I know Twins fans aren’t quite accustomed to dealing with having their team be uncompetitive right out of the gate, but that’s no excuse for being rediculously stupid.
It seems like some folks just don’t know how to enjoy the rare good performance when they see one. No, it has to be immediately followed by, “Let’s trade him!”
Justin Morneau’s wrist is feeling good and he’s hitting the ball well! Let’s trade him NOW!
Ryan Doumit’s had some clutch hits! He should be traded while he’s hot!
Denard Span is getting on base and playing a decent center field! Trade him for a boatload of pitchers, right now!
Josh Willingham hit a walkoff home run! It’s time to trade him, NOW!
Listen carefully, please… May 30 is never “the time” for a non-contending team to trade productive veteran players for prospects. Why? Because Major League GMs are not idiots… in May. They aren’t going to see one home run in May and think, “Wow. I want that guy and I’ll trade away my best pitching prospect to get him!” At least not for another several weeks.
Should Twins General Manager Terry Ryan be listening to offers for most of his productive veterans? Absolutely. There’s nobody on this roster that should be “off limits” right now. Some of the contracts may make certain players (that would be you, Mr. Mauer) untradeable for all practical purposes, but that doesn’t mean Ryan shouldn’t listen if a fellow GM thinks he has an idea that would work.
But May 30 is for listening… for determining which teams might have interest in certain players… but not for trading.
Frankly, nobody is desperate (read: stupid) enough to give enough in return, yet.
The Red Sox, Tigers and Angels are off to slow starts, but they are far from being desperate… yet. The Indians and Orioles, although finding themselves in better positions than they perhaps expected heading in to the season, still have some holes to fill. But they are far from desperate… yet.
It’s desperation that makes for unequal trades and we all know that fans… Twins fans in particular, it seems… tend to overvalue their players and thus expect more for them in return for a trade than other teams are likely to be willing to give up. There is simply no trade Ryan could make on May 30 that would make anyone in Twinsville happy, unless it happened to involve a player that a particular fan has some screwy personal grudge against.
First, you have to at least get past the upcoming draft. Until then, neither the Twins nor potential trading partners know for sure what their respective organizatinal needs are, nor where they have sufficient depth to afford the luxury of trading away a decent prospect or two.
Perhaps more than any other professional draft, the MLB draft is a crapshoot. Players can’t be counted on to make an immediate impact at the Major League level and, in fact, they can’t really be counted on to ever play Big League ball. So, despite all the fan chatter about how teams need to draft pitching or power hitting or speed because of the perception that the organization’s current MLB roster is short on that particular talent, teams almost always draft what they believe is the “best player available” when their turn comes around. You simply don’t know with any level of certainty what your organization’s needs will be by the time a particular kid is ready to play Big League baseball.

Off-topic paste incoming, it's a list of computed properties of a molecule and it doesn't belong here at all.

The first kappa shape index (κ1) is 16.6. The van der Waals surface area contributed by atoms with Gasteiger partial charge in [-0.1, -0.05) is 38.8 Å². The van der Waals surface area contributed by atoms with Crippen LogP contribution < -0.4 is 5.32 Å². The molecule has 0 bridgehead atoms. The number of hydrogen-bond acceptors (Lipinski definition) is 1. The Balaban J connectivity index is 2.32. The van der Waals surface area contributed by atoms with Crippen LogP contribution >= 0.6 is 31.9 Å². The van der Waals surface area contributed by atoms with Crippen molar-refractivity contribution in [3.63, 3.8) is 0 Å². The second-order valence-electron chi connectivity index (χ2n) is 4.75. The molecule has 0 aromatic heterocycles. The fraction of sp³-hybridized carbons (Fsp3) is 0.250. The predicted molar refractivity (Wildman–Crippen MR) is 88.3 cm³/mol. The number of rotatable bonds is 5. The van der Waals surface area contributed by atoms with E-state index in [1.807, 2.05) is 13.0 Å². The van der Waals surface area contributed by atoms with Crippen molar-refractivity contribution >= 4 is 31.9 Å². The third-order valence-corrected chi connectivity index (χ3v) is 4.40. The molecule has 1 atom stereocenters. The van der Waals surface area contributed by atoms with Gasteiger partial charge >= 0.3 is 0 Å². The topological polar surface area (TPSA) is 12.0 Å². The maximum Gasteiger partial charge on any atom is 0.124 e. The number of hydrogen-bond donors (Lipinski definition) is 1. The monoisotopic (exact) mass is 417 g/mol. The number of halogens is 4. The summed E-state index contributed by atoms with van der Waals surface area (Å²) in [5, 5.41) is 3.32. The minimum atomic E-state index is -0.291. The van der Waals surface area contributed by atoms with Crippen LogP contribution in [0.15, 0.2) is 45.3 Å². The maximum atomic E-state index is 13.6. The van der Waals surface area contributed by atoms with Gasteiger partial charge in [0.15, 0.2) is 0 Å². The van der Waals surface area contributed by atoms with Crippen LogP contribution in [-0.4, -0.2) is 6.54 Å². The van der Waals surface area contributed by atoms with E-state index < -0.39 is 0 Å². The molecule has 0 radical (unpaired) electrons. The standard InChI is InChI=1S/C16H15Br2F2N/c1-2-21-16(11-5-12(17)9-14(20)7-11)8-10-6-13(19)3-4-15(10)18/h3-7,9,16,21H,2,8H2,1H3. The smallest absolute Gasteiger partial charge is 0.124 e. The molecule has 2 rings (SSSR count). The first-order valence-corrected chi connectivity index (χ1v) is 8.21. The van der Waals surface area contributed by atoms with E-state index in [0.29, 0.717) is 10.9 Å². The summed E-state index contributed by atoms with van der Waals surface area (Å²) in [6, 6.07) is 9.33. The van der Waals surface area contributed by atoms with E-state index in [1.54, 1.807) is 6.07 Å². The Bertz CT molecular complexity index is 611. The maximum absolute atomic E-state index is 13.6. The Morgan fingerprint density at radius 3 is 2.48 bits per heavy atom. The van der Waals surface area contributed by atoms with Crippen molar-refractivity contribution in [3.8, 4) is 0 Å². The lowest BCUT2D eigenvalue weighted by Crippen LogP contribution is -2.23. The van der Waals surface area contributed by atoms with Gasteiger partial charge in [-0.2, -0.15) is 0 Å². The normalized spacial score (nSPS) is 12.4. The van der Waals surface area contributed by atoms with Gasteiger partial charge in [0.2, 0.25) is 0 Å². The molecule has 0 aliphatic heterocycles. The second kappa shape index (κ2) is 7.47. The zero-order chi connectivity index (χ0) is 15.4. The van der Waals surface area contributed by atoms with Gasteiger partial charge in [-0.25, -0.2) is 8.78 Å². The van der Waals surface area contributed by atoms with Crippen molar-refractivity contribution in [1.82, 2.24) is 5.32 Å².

As a result, it’s only after the draft is over that you can judge with any precision what kind of talents you should be targeting in the trade market… and it’s only after the draft is over that you or potential trade partners can accurately judge which talents they may have a surplus of and can thus afford to send off in a trade.
That’s when phone lines between GMs start to warm up.
Even then, real interest doesn’t often reveal itself until July rolls around and desperation doesn’t kick in until later that month. That’s when teams convince themselves that they need a toolsy lead-off hitting center fielder or a versatile switch-hitting back up catcher with a little pop, especially if they’ve got team-friendly contracts.
For guys with big contracts, the “time” to trade them might not come around until August, after the non-waiver deadline passes. That’s when desperation really sets in and teams become willing to take on big contracts and overpay in prospects, if they think the guy could help them bring home some sort of championship this year.
I think we all understand the reality of 2012. Every GM in baseball will have Terry Ryan on speed dial and Ryan is going to make some deals. I don’t especially like that, but it’s the reality that comes with being an underperforming last place team. But that doesn’t mean I want him giving away every veteran on the ballclub without getting guys who are pretty damn close to being Major League ready in return.
Some people may be willing and even eager to ship current players off for a couple of “organization players” who will never be more than roster fillers for Rochester or New Britain (or whoever next year’s AAA and AA Twins affiliates are). I am not one of those people.
I want… I expect… to see a much better product on the field next season and if Ryan can’t get players in trade that should be expected to contribute to this team being more competitive in 2013, then I’d just as soon see the Spans, Doumits, Morneaus and Willinghams still wearing Twins uniforms next year.
And nobody is offering that level of talent, especially the potential top of the rotation pitching talent the team desperately needs most, on May 30.
So how about we just stop with the, “Twins need to trade so-and-so right now,” crap? No, they don’t.
(All photos: Jim Crikket, Knuckleballs)